“Evening Sun” begins astonishingly as a ballad, with Casablancas’ weak, mumbling, drunken croon taking a stomach churning center stage. Midway, the band shifts gear and ends the tune with a plodding, somewhat pedestrian approximation of three-chord punk. It’s a jarring combination that simply doesn’t work and reveals both halves of the song to be poorly written. “Vision of Division” is one part dub and another part classic Strokes, requiring the listener to sit through limp verses to get to the excellent choruses (not to mention the song’s blistering centerpiece solo). Lead single “Juicebox”, suffers a similar fate with an otherwise fantastic glam pop chorus, following a god-awful alternarock pre-chorus in which an off-key Casablancas wails at the top of his voice, “Why don’t you come over here/ We’ve got a city a love.” There are also a good number of songs that are merely passable. “Killing Lies”, “15 Minutes” and “Electricityscape” are all competent numbers, but nothing more than that.
However, for all the misguided efforts, First Impressions of Earth does contain a handful of tunes that display the band’s songwriting at its tightest and best. They still have a knack for opening and closing an album, and “You Only Live Once” and “Red Light” are uniformly excellent. “Razorblade” finds Casablancas as the top of his lyrical game, and tells a humorous story about a needy, yet self-centered protagonist who proclaims to his beloved “Oh, my feelings are more important than yours” only to recant at the track’s close, “Sweetheart, your feelings are more important of course.” And with “Ize of the World” Casablancas manages to turn the calculated modern lifestyles of the affluent into a subtle attack on the Bush Administration, with a stirring final verse: “A bed to organize/ A product to advertise/ A market to monopolize/ Movie stars you idolize/ News to scandalize/ Enemies to neutralize/ No time to apologize/ Shot them to tranquilize/ Weapons to synchronize/ Cities to vaporize.” Some due must be given to the rhythm section of drummer Fabrizio Moretti and bassist Nikolai Fraiture who, though criticized in the past for merely capable accompaniment, taking a larger role this time around and offer some of the disc’s finest playing.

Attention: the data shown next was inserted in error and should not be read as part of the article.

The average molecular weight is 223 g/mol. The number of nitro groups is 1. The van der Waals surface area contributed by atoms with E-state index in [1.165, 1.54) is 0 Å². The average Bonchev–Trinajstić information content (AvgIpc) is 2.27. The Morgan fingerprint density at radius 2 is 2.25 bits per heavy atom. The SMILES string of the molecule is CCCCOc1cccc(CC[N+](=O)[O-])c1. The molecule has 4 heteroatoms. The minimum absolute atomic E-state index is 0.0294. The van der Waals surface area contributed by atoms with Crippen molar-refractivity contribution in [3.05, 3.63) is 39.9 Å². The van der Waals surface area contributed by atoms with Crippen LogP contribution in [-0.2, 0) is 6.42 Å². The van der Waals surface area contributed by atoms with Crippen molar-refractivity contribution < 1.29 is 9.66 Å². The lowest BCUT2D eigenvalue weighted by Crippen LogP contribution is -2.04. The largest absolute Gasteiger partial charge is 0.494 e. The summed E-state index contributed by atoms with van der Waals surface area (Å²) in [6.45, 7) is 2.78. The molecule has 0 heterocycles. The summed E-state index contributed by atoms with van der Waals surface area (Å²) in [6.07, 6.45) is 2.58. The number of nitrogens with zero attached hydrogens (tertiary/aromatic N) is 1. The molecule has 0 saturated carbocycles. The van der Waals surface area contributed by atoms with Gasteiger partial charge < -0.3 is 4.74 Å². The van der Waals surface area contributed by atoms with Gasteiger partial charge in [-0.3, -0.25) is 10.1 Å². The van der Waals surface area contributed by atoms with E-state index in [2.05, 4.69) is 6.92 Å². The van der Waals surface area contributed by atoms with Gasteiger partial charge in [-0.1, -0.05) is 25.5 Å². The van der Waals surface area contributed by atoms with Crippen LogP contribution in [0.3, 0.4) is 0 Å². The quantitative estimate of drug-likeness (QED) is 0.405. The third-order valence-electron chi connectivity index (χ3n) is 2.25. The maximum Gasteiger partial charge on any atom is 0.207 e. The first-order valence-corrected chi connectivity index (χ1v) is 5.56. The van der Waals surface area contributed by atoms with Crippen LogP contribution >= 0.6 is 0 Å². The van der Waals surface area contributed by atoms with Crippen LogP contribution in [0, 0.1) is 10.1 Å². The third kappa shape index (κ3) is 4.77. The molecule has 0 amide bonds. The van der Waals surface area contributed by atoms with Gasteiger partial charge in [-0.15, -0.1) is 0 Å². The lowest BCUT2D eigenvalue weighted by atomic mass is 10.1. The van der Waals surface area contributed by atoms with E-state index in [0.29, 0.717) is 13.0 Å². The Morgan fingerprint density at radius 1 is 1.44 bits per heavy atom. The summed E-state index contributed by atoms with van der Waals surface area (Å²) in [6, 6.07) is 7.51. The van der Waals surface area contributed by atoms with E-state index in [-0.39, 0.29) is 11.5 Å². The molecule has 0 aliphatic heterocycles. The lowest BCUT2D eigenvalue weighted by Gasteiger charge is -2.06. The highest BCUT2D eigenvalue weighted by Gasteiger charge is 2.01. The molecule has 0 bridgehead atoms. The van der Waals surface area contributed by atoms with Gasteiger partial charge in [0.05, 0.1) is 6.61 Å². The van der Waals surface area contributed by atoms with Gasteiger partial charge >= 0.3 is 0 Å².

In Alexis Petridis’ review of the album for the Guardian, he comes to a somewhat flippant conclusion that in trying to court an American audience, the band has consciously written songs to appeal to an American public who demand more substance in their rock songs. It’s a dubious argument at best that seems to ignore the British love of their own homegrown and overproduced acts (Oasis anyone?). Moreover, it pretends that the Strokes’ fine songwriting, and minimal production were some kind of parlor trick that they are now trying to correct. First Impressions of Earth is the mythic “third album” that for many bands is a chance to expand, mature and experiment. The Strokes have certainly, and somewhat bravely, taken bold steps in new directions, but it simply didn’t work. The album is too long and filled with ideas and songs that are half-baked. That said, there are enough flashes of brilliance and a few genuinely great songs that offer hope that the next time around, the band will regain their usually assured, confident swagger and deliver everything this album was supposed to be.